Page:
We provide two necessary conditions on hash functions for the Schnorr signature scheme to be secure, assuming compact group representations such as those which occur in elliptic curve groups. We also show, via an argument in the generic group model, that these conditions are sufficient. Our hash function security requirements are variants of the standard notions of preimage and second preimage resistance. One of them is in fact equivalent to the Nostradamus attack by Kelsey and Kohno (Eurocrypt~2006), and, when considering keyed compression functions, both are closely related to the ePre and eSec notions by Rogaway and Shrimpton (FSE~2004).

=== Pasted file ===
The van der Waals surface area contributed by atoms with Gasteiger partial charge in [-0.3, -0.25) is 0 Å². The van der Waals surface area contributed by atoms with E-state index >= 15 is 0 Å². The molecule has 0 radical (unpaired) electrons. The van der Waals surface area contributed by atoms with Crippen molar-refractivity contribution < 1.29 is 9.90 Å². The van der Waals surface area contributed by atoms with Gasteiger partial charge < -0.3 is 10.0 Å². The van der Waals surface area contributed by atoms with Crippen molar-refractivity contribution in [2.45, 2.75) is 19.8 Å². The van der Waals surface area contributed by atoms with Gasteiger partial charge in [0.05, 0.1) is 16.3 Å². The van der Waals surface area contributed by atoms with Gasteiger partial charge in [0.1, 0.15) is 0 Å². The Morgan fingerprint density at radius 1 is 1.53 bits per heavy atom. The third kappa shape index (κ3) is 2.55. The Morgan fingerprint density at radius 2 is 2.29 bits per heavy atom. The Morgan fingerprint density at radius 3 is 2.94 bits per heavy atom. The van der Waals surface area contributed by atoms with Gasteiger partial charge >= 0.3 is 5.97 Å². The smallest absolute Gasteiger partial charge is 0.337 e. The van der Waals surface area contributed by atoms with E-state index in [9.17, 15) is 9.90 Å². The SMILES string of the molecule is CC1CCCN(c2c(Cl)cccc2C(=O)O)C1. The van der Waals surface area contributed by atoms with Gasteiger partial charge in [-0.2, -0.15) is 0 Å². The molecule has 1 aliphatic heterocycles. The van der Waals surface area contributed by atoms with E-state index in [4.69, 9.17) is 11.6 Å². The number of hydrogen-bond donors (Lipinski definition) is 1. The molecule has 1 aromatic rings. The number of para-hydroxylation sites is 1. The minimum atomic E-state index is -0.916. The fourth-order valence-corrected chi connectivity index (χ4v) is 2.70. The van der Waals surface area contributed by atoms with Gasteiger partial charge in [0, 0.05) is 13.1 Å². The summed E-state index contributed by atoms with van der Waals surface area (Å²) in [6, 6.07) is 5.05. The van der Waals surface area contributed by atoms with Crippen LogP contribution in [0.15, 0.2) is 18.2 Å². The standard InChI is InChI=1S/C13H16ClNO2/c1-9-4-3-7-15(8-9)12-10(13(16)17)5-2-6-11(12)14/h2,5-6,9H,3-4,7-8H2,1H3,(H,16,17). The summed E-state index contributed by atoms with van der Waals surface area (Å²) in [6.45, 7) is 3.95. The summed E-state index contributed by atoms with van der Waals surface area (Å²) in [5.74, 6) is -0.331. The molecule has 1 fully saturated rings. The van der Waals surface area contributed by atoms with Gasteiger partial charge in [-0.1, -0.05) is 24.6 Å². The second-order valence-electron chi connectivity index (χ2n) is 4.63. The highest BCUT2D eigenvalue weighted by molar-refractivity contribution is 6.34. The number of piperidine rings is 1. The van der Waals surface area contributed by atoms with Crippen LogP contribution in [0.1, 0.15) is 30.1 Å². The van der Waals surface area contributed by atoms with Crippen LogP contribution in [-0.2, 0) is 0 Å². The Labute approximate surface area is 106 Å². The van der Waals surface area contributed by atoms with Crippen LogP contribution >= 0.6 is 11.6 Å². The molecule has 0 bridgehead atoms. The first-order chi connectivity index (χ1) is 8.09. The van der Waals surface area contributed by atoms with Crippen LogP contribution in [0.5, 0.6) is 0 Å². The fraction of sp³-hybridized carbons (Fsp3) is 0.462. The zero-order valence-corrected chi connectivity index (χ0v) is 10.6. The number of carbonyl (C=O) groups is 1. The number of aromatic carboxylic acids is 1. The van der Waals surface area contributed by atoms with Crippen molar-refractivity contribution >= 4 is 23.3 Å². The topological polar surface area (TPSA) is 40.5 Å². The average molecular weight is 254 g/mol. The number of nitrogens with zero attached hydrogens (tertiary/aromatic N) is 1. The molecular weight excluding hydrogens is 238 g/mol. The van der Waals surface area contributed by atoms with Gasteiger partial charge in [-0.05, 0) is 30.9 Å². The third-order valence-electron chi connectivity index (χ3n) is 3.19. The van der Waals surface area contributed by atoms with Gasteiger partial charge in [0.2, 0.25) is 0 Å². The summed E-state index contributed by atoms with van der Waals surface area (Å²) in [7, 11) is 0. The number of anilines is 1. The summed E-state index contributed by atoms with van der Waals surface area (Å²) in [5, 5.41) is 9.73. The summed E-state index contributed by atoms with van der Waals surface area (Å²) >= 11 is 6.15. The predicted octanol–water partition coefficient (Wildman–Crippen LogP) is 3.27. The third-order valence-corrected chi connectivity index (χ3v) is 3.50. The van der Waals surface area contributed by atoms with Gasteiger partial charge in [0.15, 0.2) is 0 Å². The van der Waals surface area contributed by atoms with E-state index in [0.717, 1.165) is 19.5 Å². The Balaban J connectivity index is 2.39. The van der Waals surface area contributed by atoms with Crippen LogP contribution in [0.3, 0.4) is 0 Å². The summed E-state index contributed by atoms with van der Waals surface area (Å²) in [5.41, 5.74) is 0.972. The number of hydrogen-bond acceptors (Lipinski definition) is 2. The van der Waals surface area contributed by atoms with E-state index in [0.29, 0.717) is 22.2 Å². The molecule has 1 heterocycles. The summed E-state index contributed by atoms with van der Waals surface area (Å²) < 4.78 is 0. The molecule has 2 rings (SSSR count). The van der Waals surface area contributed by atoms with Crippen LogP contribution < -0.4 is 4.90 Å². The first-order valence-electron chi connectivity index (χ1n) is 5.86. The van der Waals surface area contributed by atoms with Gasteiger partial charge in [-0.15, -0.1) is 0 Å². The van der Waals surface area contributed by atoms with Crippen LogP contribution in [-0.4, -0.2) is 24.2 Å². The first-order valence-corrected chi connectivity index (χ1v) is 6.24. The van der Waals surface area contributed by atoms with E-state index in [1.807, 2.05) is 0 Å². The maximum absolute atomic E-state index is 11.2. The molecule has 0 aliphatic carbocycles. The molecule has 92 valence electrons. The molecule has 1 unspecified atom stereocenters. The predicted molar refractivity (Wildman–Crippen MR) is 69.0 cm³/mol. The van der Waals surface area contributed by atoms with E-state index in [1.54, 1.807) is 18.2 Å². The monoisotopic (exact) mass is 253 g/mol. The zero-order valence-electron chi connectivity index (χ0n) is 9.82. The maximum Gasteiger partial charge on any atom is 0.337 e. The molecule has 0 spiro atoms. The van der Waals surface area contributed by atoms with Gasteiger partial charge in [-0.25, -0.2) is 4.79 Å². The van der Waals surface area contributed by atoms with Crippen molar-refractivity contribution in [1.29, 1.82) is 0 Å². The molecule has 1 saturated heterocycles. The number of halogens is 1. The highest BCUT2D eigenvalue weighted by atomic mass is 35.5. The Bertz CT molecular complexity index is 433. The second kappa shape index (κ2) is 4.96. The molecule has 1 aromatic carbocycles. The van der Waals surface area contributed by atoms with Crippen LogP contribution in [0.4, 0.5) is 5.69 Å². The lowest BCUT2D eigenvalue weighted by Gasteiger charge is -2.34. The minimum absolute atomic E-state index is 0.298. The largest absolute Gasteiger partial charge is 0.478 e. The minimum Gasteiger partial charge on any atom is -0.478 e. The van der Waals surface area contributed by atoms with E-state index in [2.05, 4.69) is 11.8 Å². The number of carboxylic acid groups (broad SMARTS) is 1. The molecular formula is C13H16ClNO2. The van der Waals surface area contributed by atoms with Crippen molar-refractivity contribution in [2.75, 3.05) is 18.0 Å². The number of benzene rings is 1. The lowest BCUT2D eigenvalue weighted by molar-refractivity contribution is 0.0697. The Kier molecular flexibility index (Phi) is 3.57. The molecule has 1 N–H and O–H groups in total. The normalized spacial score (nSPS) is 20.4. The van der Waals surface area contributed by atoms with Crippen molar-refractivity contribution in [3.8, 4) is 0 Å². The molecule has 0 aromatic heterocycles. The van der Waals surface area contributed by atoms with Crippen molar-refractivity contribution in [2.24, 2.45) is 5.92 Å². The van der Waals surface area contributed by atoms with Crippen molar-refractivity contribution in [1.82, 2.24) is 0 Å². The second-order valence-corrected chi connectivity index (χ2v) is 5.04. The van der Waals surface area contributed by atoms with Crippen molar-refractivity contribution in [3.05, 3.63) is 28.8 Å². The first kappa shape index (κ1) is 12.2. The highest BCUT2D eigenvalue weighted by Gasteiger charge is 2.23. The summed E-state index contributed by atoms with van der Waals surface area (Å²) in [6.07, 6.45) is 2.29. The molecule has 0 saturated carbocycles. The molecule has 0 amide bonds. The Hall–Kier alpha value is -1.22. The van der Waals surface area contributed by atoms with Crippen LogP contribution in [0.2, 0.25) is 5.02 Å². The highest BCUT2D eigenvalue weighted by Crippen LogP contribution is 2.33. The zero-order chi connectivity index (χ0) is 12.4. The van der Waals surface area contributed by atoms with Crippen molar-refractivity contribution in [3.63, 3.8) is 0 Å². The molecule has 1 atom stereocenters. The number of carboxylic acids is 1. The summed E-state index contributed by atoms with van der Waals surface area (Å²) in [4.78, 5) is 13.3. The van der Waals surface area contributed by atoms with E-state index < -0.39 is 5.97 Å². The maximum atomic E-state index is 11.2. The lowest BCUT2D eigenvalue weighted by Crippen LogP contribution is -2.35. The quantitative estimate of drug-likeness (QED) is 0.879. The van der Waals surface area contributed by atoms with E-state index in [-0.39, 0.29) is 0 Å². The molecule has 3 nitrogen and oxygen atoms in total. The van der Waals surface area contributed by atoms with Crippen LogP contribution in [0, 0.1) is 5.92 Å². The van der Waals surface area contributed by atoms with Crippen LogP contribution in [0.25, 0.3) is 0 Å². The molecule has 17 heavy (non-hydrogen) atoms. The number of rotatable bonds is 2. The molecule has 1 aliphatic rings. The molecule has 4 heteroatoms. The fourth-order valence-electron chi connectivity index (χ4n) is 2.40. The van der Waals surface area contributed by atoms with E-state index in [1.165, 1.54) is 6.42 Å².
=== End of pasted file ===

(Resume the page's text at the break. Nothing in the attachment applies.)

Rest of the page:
Our results have a number of interesting implications in practice. First, since security does not rely on the hash function being collision resistant, Schnorr signatures can still be securely instantiated with SHA-1/SHA-256, unlike DSA signatures. Second, we conjecture that our properties require $O(2^n)$ work to solve for a hash function with $n$-bit output, thereby allowing the use of shorter hashes and saving twenty-five percent in signature size. And third, our analysis does not reveal any significant difference in hardness between forging signatures and computing discrete logarithms, which plays down the importance of the loose reductions in existing random-oracle proofs, and seems to support the use of ``normal-size'' groups.